HC Deb 20 July 2000 vol 354 cc531-2
8. Mr. Tom Clarke (Coatbridge and Chryston)

If he will make a statement on the impact of his Department's policies on the levels of employment and unemployment in Scotland. [130135]

The Chancellor of the Exchequer (Mr. Gordon Brown)

Since the election, employment has risen by 62,000 in Scotland and unemployment has fallen by 22,000. Unemployment is now the lowest for 20 years. By 2003–04, public spending will be £3.4 billion higher than in 2000–01, showing that the Scottish economy and Scottish public services will do well.

Mr. Clarke

Is my right hon. Friend aware that under this Government the number of unemployment claimants in Scotland has fallen by a quarter, and in my constituency by almost 30 per cent? Does he agree that, in the interests of even more progress, he is absolutely right to stand unflinchingly in support of the new deal and the Government's other employment initiatives, particularly in the light of some of the Mad Hatter ideas being spread around the House, including the implementation of public services cuts guarantees?

Mr. Brown

I am grateful to my right hon. Friend, who is absolutely right. The new deal is a vital part of employment creation in this country. It is a tragedy that the Opposition will not support it, and that they would abolish it if they were elected. It would be one of their public spending cuts, which would total £16 billion. The Conservative party helpfully provided a regional breakdown for us. As my right hon. Friend knows, the cuts would be £1.4 billion in Scotland. Such cuts under a Conservative Administration would be a disaster. That is why there are no Conservative Members of Parliament from Scotland.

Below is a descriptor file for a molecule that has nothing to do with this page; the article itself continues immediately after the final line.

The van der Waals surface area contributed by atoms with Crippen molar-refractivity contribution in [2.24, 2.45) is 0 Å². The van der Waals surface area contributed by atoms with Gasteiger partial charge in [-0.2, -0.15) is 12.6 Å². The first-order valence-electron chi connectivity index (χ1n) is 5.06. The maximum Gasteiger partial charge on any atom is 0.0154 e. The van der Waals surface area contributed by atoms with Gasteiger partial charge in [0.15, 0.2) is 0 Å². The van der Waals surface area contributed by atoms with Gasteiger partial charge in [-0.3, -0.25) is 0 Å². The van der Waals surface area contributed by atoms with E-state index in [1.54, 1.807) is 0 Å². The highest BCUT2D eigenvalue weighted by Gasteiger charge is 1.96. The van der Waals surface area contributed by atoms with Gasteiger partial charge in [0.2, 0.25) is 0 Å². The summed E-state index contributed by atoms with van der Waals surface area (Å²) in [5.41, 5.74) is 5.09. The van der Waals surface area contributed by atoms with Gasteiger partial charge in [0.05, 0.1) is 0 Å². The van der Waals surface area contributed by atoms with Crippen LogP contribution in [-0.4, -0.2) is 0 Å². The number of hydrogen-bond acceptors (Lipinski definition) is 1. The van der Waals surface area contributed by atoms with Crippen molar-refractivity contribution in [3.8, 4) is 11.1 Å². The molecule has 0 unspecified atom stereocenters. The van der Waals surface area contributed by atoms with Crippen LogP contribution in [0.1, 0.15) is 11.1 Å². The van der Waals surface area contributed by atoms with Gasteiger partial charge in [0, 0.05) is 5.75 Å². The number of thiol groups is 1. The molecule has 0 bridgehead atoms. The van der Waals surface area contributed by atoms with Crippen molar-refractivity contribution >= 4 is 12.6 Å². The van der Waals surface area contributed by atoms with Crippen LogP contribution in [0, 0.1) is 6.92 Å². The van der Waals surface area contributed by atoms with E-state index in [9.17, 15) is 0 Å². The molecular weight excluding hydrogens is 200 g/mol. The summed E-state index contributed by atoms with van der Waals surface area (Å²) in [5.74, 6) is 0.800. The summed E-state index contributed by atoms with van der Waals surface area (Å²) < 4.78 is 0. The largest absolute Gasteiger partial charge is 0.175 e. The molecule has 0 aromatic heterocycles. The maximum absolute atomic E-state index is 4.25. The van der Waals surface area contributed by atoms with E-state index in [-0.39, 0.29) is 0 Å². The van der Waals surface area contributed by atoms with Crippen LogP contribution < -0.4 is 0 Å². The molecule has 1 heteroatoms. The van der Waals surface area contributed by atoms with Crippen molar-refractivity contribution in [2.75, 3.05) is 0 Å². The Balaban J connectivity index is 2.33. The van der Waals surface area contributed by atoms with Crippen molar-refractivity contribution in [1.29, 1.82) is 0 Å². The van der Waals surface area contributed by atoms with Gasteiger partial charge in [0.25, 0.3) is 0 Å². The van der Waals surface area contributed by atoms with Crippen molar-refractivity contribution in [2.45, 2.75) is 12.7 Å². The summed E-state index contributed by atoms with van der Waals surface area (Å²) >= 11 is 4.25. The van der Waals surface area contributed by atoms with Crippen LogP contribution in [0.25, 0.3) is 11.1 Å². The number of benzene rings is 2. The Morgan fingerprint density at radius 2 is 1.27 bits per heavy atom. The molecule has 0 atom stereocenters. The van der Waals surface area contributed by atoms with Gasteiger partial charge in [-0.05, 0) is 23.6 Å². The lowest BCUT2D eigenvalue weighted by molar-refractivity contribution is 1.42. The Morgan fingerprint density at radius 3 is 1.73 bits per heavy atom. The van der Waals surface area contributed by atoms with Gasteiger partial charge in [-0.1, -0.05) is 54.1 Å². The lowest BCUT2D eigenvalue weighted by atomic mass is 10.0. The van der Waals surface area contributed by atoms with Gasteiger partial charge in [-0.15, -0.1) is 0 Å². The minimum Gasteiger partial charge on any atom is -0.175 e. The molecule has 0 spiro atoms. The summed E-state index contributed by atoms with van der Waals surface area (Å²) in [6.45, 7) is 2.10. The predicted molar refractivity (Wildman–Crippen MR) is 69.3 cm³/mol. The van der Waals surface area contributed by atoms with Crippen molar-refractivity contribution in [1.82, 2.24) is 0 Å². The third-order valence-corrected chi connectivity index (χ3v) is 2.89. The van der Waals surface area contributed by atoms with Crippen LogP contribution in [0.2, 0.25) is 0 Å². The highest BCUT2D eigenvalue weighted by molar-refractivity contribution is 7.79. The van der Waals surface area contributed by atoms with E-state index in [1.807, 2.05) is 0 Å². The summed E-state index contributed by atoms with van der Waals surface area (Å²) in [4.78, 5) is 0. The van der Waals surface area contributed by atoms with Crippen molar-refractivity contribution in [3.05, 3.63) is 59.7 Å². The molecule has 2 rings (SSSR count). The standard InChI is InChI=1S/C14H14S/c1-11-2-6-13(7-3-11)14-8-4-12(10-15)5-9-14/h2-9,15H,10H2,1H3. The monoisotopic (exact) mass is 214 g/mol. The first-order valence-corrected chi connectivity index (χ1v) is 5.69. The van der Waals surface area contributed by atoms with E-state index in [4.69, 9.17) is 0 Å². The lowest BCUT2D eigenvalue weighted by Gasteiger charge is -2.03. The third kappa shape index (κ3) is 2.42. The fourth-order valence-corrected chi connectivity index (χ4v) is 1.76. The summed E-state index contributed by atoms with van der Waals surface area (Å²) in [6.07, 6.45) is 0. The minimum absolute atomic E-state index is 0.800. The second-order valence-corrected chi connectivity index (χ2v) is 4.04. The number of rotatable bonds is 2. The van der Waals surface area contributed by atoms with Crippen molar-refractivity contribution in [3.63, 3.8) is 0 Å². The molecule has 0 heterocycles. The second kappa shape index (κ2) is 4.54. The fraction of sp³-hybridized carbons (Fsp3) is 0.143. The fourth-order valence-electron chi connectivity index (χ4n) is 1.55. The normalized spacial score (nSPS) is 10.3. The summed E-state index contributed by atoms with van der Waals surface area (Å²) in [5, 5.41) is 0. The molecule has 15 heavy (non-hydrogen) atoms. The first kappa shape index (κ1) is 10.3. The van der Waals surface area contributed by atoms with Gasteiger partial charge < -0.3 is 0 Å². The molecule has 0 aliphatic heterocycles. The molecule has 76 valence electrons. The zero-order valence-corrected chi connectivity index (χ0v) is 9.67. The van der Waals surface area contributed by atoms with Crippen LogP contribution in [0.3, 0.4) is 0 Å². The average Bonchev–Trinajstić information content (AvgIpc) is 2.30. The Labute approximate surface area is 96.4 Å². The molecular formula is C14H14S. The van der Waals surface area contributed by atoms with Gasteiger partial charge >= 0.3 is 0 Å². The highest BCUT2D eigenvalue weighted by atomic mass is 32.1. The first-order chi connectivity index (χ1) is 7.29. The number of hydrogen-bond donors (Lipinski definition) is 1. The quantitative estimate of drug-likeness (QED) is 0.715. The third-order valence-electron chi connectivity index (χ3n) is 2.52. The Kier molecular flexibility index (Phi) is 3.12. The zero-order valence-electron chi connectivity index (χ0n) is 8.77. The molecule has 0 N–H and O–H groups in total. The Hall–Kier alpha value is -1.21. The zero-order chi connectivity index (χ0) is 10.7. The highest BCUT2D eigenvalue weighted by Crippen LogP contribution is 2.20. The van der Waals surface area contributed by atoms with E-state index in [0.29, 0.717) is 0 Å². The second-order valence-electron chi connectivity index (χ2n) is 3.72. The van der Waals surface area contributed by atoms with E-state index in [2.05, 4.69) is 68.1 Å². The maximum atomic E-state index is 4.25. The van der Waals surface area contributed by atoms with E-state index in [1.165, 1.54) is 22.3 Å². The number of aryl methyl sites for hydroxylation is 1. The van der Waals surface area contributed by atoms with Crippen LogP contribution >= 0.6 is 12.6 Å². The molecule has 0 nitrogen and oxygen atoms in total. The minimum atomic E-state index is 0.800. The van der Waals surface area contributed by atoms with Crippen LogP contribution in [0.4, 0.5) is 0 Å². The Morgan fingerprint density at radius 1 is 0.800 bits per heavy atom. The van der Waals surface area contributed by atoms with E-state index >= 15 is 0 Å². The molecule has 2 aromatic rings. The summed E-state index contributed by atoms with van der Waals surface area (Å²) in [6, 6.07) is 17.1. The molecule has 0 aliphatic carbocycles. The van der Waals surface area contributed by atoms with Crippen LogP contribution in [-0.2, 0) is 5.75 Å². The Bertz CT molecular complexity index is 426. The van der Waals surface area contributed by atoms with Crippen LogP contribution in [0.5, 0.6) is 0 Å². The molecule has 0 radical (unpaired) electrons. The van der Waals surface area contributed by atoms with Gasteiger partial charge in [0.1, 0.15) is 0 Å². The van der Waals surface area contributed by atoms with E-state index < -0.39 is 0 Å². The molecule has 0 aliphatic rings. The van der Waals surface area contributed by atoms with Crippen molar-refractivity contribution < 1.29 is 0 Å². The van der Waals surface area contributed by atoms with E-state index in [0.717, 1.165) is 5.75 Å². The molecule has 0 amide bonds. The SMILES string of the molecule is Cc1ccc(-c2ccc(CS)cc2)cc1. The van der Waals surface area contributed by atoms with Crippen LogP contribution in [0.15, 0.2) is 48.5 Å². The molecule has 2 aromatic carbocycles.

Miss Anne McIntosh (Vale of York)

Does the Chancellor agree that the new deal has been an expensive failure in Scotland? The Conservative way forward of "Britain works" will be a much more successful system. Will the Chancellor tell us whether he has assessed the impact of the Barnett formula on employment in Scotland? It should be subject to review, and, post-devolution, greatly reduced.

Mr. Brown

The policy word the hon. Lady was seeking was "abolition" of the new deal. That is Conservative party policy. A former Conservative Chancellor of the Exchequer said that, for him, unemployment was a price worth paying. I fear that the Conservative party is now following that route. It is a bit much for the shadow Chancellor to say that he supports full employment while proposing to abolish the new deal. However, he has got to do that because he would have to make public spending cuts of £16 billion.

On Scotland, I am sure that the hon. Lady would agree that it is unfair that all the regions of this country and all the nations of Britain would have to suffer major public spending cuts as a result of a Tory programme. That is why the people will not vote for it.

Mr. Alasdair Morgan (Galloway and Upper Nithsdale)

The past three sets of unemployment figures for Scotland, according to the International Labour Organisation—the Government's preferred measure when they were in opposition—have shown successive increases. The figure is now the same as it was two years ago. How does the Chancellor explain that?

Mr. Brown

Since the 1997 election, the ILO figures show that unemployment has fallen by 22,000.

Mr. Morgan

For the past three years?

Mr. Brown

For the past three years, the figures have been minus 22,000. Youth unemployment has fallen by 71 per cent.—I believed that the hon. Gentleman would welcome that—and long-term unemployment has fallen by 54 per cent. If we had followed the policies of the Scottish National party, we would not be able to afford a new deal. The SNP has no cause for complaint; it should applaud our measures to create new jobs in Scotland.